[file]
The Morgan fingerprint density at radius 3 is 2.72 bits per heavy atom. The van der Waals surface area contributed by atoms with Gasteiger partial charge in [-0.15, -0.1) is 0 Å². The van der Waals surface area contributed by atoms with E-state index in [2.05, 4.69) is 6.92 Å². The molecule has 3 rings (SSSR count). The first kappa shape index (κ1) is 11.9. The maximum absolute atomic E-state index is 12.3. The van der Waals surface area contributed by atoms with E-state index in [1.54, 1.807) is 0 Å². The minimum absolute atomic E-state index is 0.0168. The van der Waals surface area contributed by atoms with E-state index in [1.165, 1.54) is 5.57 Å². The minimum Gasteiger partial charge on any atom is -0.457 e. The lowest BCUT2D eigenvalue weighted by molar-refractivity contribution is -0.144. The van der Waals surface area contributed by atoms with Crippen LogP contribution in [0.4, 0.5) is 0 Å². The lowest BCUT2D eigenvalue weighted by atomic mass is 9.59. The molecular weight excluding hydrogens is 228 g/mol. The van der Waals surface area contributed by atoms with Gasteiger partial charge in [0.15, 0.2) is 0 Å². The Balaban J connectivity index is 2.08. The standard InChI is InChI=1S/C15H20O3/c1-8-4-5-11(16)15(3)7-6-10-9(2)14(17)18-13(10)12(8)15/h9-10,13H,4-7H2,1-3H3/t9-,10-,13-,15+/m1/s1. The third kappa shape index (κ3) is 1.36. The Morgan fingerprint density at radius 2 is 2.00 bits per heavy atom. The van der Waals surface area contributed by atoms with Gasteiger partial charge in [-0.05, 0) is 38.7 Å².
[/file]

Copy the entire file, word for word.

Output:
The Morgan fingerprint density at radius 3 is 2.72 bits per heavy atom. The van der Waals surface area contributed by atoms with Gasteiger partial charge in [-0.15, -0.1) is 0 Å². The van der Waals surface area contributed by atoms with E-state index in [2.05, 4.69) is 6.92 Å². The molecule has 3 rings (SSSR count). The first kappa shape index (κ1) is 11.9. The maximum absolute atomic E-state index is 12.3. The van der Waals surface area contributed by atoms with E-state index in [1.54, 1.807) is 0 Å². The minimum absolute atomic E-state index is 0.0168. The van der Waals surface area contributed by atoms with E-state index in [1.165, 1.54) is 5.57 Å². The minimum Gasteiger partial charge on any atom is -0.457 e. The lowest BCUT2D eigenvalue weighted by molar-refractivity contribution is -0.144. The van der Waals surface area contributed by atoms with Crippen LogP contribution in [0.4, 0.5) is 0 Å². The lowest BCUT2D eigenvalue weighted by atomic mass is 9.59. The molecular weight excluding hydrogens is 228 g/mol. The van der Waals surface area contributed by atoms with Gasteiger partial charge in [0.15, 0.2) is 0 Å². The Balaban J connectivity index is 2.08. The standard InChI is InChI=1S/C15H20O3/c1-8-4-5-11(16)15(3)7-6-10-9(2)14(17)18-13(10)12(8)15/h9-10,13H,4-7H2,1-3H3/t9-,10-,13-,15+/m1/s1. The third kappa shape index (κ3) is 1.36. The Morgan fingerprint density at radius 2 is 2.00 bits per heavy atom. The van der Waals surface area contributed by atoms with Gasteiger partial charge in [-0.05, 0) is 38.7 Å².